Productivity growth stutter raises concerns on economy
UK PRODUCTIVITY declined at the end of 2014 and remains slightly lower than its pre-crisis level.
Output per hour worked fell by 0.2 per cent in the final three months of 2014 compared with the three months ending September, according to figures released yesterday by the Office for National Statistics. Over 2014 as a whole, productivity was little changed from 2013. Economist Howard Archer from market analysts IHS said it was “disappointing news for the UK economy… If productivity has taken a significant lasting hit, it means that the economy has less potential to grow without generating inflationary pressures and that interest rates will need to rise at an earlier stage.”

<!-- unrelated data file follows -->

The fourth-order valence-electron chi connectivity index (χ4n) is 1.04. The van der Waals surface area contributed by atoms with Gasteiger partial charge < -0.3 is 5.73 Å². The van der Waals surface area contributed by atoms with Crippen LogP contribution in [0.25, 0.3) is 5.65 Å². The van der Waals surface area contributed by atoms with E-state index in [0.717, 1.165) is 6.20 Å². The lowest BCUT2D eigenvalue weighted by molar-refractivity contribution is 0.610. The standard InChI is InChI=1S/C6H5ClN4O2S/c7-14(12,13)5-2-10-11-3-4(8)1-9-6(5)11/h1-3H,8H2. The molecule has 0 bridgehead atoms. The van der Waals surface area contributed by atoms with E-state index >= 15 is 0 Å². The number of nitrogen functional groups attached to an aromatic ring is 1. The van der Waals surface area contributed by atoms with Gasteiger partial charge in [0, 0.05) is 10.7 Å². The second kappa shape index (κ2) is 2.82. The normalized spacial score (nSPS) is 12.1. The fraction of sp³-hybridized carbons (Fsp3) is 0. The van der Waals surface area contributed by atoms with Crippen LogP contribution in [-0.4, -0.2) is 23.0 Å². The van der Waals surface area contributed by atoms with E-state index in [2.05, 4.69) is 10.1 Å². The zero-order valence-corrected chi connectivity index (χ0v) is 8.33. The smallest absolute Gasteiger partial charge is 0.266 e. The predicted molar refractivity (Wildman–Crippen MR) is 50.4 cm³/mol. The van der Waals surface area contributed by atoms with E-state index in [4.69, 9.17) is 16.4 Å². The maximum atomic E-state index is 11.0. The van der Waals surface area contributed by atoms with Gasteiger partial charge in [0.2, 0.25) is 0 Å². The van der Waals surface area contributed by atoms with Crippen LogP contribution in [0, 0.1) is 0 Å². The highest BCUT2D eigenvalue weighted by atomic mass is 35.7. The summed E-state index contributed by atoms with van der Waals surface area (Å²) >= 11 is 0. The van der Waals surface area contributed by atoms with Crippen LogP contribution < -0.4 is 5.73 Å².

However, some economists remain optimistic that productivity growth will recover. “Productivity has still not even returned to its long-run average growth rate of about two per cent,” said economist Vicky Redwood at Capital Economics.
“Nonetheless, we remain more optimistic than most about the scope for productivity to bounce back, given that we still see few plausible explanations for why productivity should have suffered such a big irrevocable one-off hit from the recession.”